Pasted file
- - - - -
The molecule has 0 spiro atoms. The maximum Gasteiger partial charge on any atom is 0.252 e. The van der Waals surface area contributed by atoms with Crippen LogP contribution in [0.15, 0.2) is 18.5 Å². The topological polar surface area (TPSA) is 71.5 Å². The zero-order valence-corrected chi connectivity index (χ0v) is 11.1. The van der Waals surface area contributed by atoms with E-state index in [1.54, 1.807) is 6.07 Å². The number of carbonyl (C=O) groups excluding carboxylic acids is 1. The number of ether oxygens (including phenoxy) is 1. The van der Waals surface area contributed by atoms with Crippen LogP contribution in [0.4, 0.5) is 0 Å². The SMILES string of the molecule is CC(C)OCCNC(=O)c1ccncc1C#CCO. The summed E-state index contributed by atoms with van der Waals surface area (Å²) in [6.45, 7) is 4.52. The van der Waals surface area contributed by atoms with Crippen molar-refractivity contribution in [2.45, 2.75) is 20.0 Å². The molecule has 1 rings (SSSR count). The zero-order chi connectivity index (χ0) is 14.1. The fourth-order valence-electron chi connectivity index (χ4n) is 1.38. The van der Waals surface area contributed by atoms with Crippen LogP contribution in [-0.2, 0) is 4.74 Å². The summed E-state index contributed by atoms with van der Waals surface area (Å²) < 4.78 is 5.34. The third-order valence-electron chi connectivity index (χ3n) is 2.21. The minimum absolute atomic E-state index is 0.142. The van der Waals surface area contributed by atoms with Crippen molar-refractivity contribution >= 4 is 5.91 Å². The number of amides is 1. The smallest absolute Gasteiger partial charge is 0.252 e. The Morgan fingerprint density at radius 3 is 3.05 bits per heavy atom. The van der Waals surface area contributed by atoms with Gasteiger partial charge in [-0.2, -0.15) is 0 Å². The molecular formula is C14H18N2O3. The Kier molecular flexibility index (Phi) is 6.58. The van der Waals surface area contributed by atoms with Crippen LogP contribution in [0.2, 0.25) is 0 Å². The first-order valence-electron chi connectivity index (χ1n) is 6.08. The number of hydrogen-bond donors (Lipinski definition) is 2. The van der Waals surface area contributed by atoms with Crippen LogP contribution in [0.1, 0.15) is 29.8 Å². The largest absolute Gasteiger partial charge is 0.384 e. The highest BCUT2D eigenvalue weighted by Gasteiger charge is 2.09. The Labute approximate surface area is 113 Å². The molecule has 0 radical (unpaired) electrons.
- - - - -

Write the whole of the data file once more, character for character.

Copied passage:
The molecule has 0 spiro atoms. The maximum Gasteiger partial charge on any atom is 0.252 e. The van der Waals surface area contributed by atoms with Crippen LogP contribution in [0.15, 0.2) is 18.5 Å². The topological polar surface area (TPSA) is 71.5 Å². The zero-order valence-corrected chi connectivity index (χ0v) is 11.1. The van der Waals surface area contributed by atoms with E-state index in [1.54, 1.807) is 6.07 Å². The number of carbonyl (C=O) groups excluding carboxylic acids is 1. The number of ether oxygens (including phenoxy) is 1. The van der Waals surface area contributed by atoms with Crippen LogP contribution in [0.4, 0.5) is 0 Å². The SMILES string of the molecule is CC(C)OCCNC(=O)c1ccncc1C#CCO. The summed E-state index contributed by atoms with van der Waals surface area (Å²) in [6.45, 7) is 4.52. The van der Waals surface area contributed by atoms with Crippen molar-refractivity contribution in [2.45, 2.75) is 20.0 Å². The molecule has 1 rings (SSSR count). The zero-order chi connectivity index (χ0) is 14.1. The fourth-order valence-electron chi connectivity index (χ4n) is 1.38. The van der Waals surface area contributed by atoms with Crippen LogP contribution in [-0.2, 0) is 4.74 Å². The summed E-state index contributed by atoms with van der Waals surface area (Å²) < 4.78 is 5.34. The third-order valence-electron chi connectivity index (χ3n) is 2.21. The minimum absolute atomic E-state index is 0.142. The van der Waals surface area contributed by atoms with Crippen molar-refractivity contribution >= 4 is 5.91 Å². The number of amides is 1. The smallest absolute Gasteiger partial charge is 0.252 e. The Morgan fingerprint density at radius 3 is 3.05 bits per heavy atom. The van der Waals surface area contributed by atoms with Gasteiger partial charge in [-0.2, -0.15) is 0 Å². The molecular formula is C14H18N2O3. The Kier molecular flexibility index (Phi) is 6.58. The van der Waals surface area contributed by atoms with Crippen LogP contribution in [0.2, 0.25) is 0 Å². The first-order valence-electron chi connectivity index (χ1n) is 6.08. The number of hydrogen-bond donors (Lipinski definition) is 2. The van der Waals surface area contributed by atoms with Crippen LogP contribution in [0.1, 0.15) is 29.8 Å². The largest absolute Gasteiger partial charge is 0.384 e. The highest BCUT2D eigenvalue weighted by Gasteiger charge is 2.09. The Labute approximate surface area is 113 Å². The molecule has 0 radical (unpaired) electrons.